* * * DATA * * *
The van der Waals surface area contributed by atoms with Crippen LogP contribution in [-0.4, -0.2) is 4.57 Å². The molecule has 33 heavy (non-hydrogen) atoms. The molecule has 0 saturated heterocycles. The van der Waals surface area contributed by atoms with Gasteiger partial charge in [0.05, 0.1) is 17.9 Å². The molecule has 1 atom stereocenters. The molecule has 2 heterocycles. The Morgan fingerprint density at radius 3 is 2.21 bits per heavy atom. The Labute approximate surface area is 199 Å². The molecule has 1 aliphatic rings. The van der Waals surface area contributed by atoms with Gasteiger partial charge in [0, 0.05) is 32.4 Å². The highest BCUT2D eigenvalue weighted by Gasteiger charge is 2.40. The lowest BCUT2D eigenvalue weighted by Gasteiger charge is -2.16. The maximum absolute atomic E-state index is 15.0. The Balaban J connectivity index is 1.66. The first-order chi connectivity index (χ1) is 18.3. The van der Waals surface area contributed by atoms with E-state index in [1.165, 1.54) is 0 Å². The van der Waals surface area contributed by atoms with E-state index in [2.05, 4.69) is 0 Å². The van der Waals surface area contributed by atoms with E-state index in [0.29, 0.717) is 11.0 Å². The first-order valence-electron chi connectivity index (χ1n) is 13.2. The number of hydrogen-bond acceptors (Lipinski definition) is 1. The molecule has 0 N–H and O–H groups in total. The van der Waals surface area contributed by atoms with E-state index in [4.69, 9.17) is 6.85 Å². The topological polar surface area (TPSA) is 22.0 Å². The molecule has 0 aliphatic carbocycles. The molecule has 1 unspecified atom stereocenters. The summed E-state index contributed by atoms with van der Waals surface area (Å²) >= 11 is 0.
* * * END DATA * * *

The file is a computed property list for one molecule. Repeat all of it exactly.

The van der Waals surface area contributed by atoms with Crippen LogP contribution in [-0.4, -0.2) is 4.57 Å². The molecule has 33 heavy (non-hydrogen) atoms. The molecule has 0 saturated heterocycles. The van der Waals surface area contributed by atoms with Gasteiger partial charge in [0.05, 0.1) is 17.9 Å². The molecule has 1 atom stereocenters. The molecule has 2 heterocycles. The Morgan fingerprint density at radius 3 is 2.21 bits per heavy atom. The Labute approximate surface area is 199 Å². The molecule has 1 aliphatic rings. The van der Waals surface area contributed by atoms with Gasteiger partial charge in [0, 0.05) is 32.4 Å². The highest BCUT2D eigenvalue weighted by Gasteiger charge is 2.40. The lowest BCUT2D eigenvalue weighted by Gasteiger charge is -2.16. The maximum absolute atomic E-state index is 15.0. The Balaban J connectivity index is 1.66. The first-order chi connectivity index (χ1) is 18.3. The van der Waals surface area contributed by atoms with E-state index in [1.165, 1.54) is 0 Å². The van der Waals surface area contributed by atoms with E-state index in [2.05, 4.69) is 0 Å². The van der Waals surface area contributed by atoms with E-state index in [0.29, 0.717) is 11.0 Å². The first-order valence-electron chi connectivity index (χ1n) is 13.2. The number of hydrogen-bond acceptors (Lipinski definition) is 1. The molecule has 0 N–H and O–H groups in total. The van der Waals surface area contributed by atoms with E-state index in [4.69, 9.17) is 6.85 Å². The topological polar surface area (TPSA) is 22.0 Å². The molecule has 0 aliphatic carbocycles. The molecule has 1 unspecified atom stereocenters. The summed E-state index contributed by atoms with van der Waals surface area (Å²) >= 11 is 0.